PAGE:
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Breaking Down Rodney Hood’s First Game with the Trail Blazers

How Portland’s newest acquisition went 6 for 7 in his team debut.

NBA: Cleveland Cavaliers at Philadelphia 76ers Eric Hartline-USA TODAY Sports

Since moving from the Utah Jazz in 2018, Rodney Hood had become a forgotten player with the struggling Cleveland Cavaliers. While his trade to the Portland Trail Blazers didn’t make national headlines, his first game with the team left a sense of promise of what he can provide going forward.

Against the San Antonio Spurs on Thursday night, Hood scored 14 points on 6-7 shooting and two three-pointers along with three rebounds and one steal.

Instead of oohing and aahing too much at his debut, let’s breakdown how he contributed on both sides of the ball, what layers he adds to the offense, and where he needs to improve.


In last year’s playoffs, the New Orleans Pelicans exposed the inconsistent perimeter shooting of everyone not named Lillard and McCollum. Hood, a career 36.8% three-point shooter, signals an improvement on Al-Farouq Aminu and Moe Harkless, the players normally receiving the backcourt’s kickout passes.

As Thursday’s game progressed, San Antonio’s wings started sticking to Hood instead of helping on the penetration, something rarely done for Aminu or Harkless. When they did collapse, Hood capitalized. Late in the fourth quarter, DeMar DeRozan helped on a Lillard-Nurkic pick and roll, freeing the new signing to hit a dagger triple.

Terry Stotts didn’t let sagging defenders be the only way Hood got open looks. In his first two offensive possessions, the guard bent around off-ball screens from Nurkic. He missed a three-pointer on his first possession, marking his only miss on the game. The second possession resulted in Hood giving the ball back to his center, making sure not to force a bad shot.

The threat of his outside shooting opened other aspects of the Blazers’ offense as well. In the second quarter, Meyers Leonard set a screen for Hood. Patty Mills tried to predict Hood’s movement and stepped out beyond the arc to prevent the catch-and-shoot three; Hood reacted to the shade and dove toward the basket. Jakob Poeltl and Mills went to block a potential pass to the cutting guard, leaving Leonard wide open on the perimeter for his favorite shot.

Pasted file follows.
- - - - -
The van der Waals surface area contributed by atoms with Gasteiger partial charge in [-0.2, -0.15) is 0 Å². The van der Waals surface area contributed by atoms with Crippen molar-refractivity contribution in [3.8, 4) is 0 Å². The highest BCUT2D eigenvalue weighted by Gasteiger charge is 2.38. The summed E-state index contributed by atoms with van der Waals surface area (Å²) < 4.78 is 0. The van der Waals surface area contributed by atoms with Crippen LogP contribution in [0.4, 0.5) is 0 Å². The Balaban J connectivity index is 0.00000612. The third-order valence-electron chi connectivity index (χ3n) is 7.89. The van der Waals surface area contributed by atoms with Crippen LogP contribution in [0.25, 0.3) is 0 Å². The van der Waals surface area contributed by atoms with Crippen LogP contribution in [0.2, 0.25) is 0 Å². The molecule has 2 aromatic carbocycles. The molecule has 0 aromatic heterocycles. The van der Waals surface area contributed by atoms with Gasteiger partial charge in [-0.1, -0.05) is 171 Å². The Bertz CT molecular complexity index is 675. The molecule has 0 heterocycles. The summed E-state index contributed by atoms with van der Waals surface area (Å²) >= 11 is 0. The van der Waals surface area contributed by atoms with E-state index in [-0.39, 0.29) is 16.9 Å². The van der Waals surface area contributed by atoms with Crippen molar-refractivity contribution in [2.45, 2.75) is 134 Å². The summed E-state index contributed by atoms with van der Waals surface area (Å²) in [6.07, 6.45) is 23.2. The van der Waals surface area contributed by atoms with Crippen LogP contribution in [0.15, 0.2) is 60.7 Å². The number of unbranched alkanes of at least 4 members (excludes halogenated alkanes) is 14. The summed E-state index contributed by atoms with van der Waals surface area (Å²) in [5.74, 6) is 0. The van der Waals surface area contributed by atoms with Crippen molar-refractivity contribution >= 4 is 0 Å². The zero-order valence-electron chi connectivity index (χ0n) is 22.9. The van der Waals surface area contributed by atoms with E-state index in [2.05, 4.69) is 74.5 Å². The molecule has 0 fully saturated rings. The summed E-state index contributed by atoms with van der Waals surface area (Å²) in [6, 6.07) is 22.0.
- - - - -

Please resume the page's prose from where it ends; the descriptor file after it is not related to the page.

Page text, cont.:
Hood, measured at 6 feet 8 inches tall, took some plays out of Evan Turner’s playbook as well by punishing smaller guards in the post. On back-to-back possessions, he got position in the block with Bryn Forbes on his back. Both possessions ended in smooth turnaround jumpers as Forbes stumbled back in preparation for another bump.

As they do with Turner, opponents will throw a double team at Hood after a few successful post-ups. Instead of throwing up a bad shot, he passed out of the Spurs’ lone double team in Thursday’s game, a positive sign for those worried about his shot selection.

As expected, Hood looked lost on several offensive possessions. He’s been on the roster for fewer than five days, so we’ll cut him some slack. He frequently found himself standing in the same corner as Layman, who promptly motioned for Hood to rotate toward the top of the arc.

Turner, a textbook floor general who knows where he wants his teammates positioned, waved at Hood to relocate a few times too. The new signing followed his teammate’s orders without hesitation, showing that his assimilation with Portland’s offense will encounter minimal roadblocks.


The Blazers play conservative defense, ranking 25th in steals per game this year. Since Stotts became head coach, the team hasn’t finished higher than 25th.

Unless Stotts imparted his defensive philosophy on Hood in less than a week, the guard individually plays conservative defense. He spent much of Thursday night covering DeMar DeRozan and Rudy Gay, two crafty shot creators who frequently utilize pump fakes. Unlike Layman, who jumps at every flinch, Hood stayed grounded and focused on contesting the shot rather than blocking it.

He forced both opponents to pass out of the midrange and reinitiate the offense on several occasions, troubling San Antonio’s old school offense.

On the perimeter, Hood didn’t stray from his man. His refusal to help defend a slasher made it seem like Klay Thompson or Steph Curry stood behind him on the arc.

For smaller guards like Lillard and McCollum, rotating onto the cutter isn’t always beneficial as the opponent can occasionally finish over them. Hood, a sizable and athletic wing, should slide over to prevent the easy bucket and trust his teammates to rotate and stop a subsequent three-point shot.

When Hood found himself defending in the block, his conservative mentality went out the window. LaMarcus Aldridge posted up the new Blazer twice - both times Hood squirmed around Aldridge to get the front position. When DeRozan tried an entry pass, Hood got a finger on it and Layman gathered the loose ball.

On the second post-up attempt not long later, he stood his ground until help defense arrived, forcing Aldridge to pass the ball out from a favorable position.

Hood’s frame and length provides him with valuable defensive versatility, as seen from his coverage of Aldridge. He and Turner therefore have the ability to switch whenever necessary without sacrificing any size, a handy tool on Thursday night as DeRozan and Rudy Gay blitzed the midrange.

Besides an awkward closeout on Davis Bertans which led to an uncontested dunk, Hood’s defense was consistent and without risk. His potential addition to the starting lineup for Harkless won’t plunge the team into defensive chaos, plus it will open up the offense for Lillard and McCollum to operate.